UCSF Neuroscientists Score Well in NIH’s First BRAIN Initiative Grants

Diverse projects will explore brain imaging and recording, genetics and cell types involved in development

Five UCSF neuroscientists have received research grants in the highly competitive first wave of National Institutes of Health (NIH) awards to support President Obama’s BRAIN (Brain Research through Advancing Innovative Neurotechnologies) Initiative.

The grants were announced at The National Press Club in Washington, DC on September 30, 2014 by Francis Collins, MD, PhD, NIH director; Story Landis, PhD, director of the National Institute of Neurological Disorders and Stroke; Thomas Insel, MD, director of the National Institute of Mental Health (NIMH); and Cornelia Bargmann, PhD, Torsten N. Wiesel Professor at The Rockefeller University and BRAIN multi-council working group member.

“We are at a critical juncture for brain research,” said Landis, “and these audacious projects are from some of the brightest researchers in neuroscience collaborating with physicists and engineers.”

The four projects funded by the awards to UCSF scientists aim to advance the technology used to create images of brain structure and record its activity, to better understand how gene expression is regulated in brain cells, and to use cell-sorting techniques to identify every type of cell in the brain at different stages of its development.

Professor of Physiology Loren Frank, PhD, who is representing UCSF today at a White House conference where new federal and private sector commitments to the BRAIN Initiative will be unveiled, received a $2.5 million grant to lead a collaborative project with Vanessa Tolosa, PhD, of Lawrence Livermore National Laboratories. With industry partners Intan Technologies and SpikeGadgets, Frank and Tolosa are constructing brain-recording devices and software that will allow researchers to obtain and analyze signals from more than 1,000 separate channels.

Arnold Kriegstein, MD, PhD, director of UCSF’s Eli and Edythe Broad Center of Regeneration Medicine and Stem Cell Research, heads up a team that will receive up to $4.8 million to identify every type of cell in the developing human brain. The researchers, who recently demonstrated that large-scale cell surveys can be done much more efficiently and cheaply than was previously thought possible, will use the latest technologies to analyzing gene activity in individual cells.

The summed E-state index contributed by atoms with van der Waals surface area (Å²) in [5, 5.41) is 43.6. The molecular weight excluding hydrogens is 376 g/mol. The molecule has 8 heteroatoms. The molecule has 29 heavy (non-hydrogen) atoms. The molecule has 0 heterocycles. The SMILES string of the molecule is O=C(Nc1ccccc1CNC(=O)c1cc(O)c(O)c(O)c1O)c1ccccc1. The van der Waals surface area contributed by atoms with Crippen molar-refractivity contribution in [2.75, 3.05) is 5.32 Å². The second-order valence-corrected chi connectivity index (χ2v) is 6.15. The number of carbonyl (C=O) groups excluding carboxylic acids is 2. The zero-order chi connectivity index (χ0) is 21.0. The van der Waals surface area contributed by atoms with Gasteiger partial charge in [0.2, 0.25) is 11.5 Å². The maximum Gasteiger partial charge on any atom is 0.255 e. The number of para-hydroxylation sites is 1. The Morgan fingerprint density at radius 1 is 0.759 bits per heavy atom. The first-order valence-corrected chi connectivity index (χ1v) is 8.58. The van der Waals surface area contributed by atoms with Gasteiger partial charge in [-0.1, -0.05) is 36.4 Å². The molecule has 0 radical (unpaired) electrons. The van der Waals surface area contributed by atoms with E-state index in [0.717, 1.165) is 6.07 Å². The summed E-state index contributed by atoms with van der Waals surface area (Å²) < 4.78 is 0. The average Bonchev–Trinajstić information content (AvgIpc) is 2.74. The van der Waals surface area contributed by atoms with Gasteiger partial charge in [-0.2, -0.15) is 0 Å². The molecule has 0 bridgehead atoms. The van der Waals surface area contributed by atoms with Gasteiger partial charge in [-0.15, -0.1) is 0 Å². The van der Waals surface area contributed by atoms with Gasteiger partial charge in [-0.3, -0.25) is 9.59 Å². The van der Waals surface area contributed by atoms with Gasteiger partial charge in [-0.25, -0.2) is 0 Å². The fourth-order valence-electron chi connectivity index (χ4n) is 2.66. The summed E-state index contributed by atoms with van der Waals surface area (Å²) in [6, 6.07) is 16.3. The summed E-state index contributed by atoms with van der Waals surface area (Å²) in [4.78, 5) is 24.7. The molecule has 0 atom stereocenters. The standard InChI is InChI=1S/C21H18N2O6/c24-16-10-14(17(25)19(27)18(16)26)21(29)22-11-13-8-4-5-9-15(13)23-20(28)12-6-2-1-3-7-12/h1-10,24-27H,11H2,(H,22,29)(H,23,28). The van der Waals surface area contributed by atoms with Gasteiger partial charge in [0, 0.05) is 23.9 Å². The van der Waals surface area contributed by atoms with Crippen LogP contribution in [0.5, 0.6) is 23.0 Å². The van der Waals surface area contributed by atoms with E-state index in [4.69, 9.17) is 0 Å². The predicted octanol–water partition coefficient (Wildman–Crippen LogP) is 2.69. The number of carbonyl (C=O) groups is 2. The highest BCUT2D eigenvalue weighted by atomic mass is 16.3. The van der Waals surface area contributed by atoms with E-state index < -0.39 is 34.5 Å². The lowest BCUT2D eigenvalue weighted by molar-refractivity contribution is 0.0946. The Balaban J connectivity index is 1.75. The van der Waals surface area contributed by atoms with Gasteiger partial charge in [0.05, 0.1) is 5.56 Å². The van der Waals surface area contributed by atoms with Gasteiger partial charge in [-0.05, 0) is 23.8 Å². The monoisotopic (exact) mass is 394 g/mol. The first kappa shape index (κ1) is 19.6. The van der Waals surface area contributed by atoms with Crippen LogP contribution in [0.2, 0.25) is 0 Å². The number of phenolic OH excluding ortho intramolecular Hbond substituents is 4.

John Rubenstein, MD, PhD, the Nina Ireland Distinguished Professor in Child Psychiatry, will join UCSF colleague Vikaas Sohal, MD, PhD, the Staglin Family/IMHRO Assistant Professor of Psychiatry, in a $428,000 project to study “enhancers,” tiny genetic regions that affect how genes are expressed, in a type of brain cell called median ganglionic eminence, or MGE, cells. Rubinstein and Sohal have shown in previous research that MGE cells, which inhibit the action of other brain cells, are important in a range of neurological and psychiatric diseases.

UCSF’s Pratik Mukherjee, MD, PhD, professor of radiology and biomedical imaging, is one of the principal investigators on a UC Berkeley-administered grant to advance the spatial resolution of magnetic resonance imaging (MRI), with the goal of increasing the detail in brain images more than 30 times over today's most powerful MRI scanners. David Feinberg, PhD, a UC Berkeley adjunct professor of neuroscience, along with Mukherjee and collaborators at Harvard University and Duke University, will receive $1.4 million over three years.

Announced in 2013 by President Obama, the $100 million public-private BRAIN Initiative was launched to map the brain to gain greater insight on how we think, learn and remember, and to better understand and treat diseases ranging from autism to schizophrenia. “How do the billions of cells in our brain control our thoughts, feelings, and movements? That’s ultimately what the BRAIN Initiative is about. Understanding this will greatly help us meet the rising challenges that brain disorders pose for the future health of the nation,” said NIMH Director Insel.

“The human brain is the most complicated biological structure in the known universe. We’ve only just scratched the surface in understanding how it works—or, unfortunately, doesn’t quite work when disorders and disease occur,” said NIH Director Collins. “These initial awards are part of a 12-year scientific plan focused on developing the tools and technologies needed to make the next leap in understanding the brain. This is just the beginning of an ambitious journey and we’re excited about the possibilities.”

UCSF is the nation’s leading university exclusively focused on health. Now celebrating the 150th anniversary of its founding as a medical college, UCSF is dedicated to transforming health worldwide through advanced biomedical research, graduate-level education in the life sciences and health professions, and excellence in patient care. It includes top-ranked graduate schools of dentistry, medicine, nursing and pharmacy; a graduate division with world-renowned programs in the biological sciences, a preeminent biomedical research enterprise and two top-tier hospitals, UCSF Medical Center and UCSF Benioff Children’s Hospital San Francisco.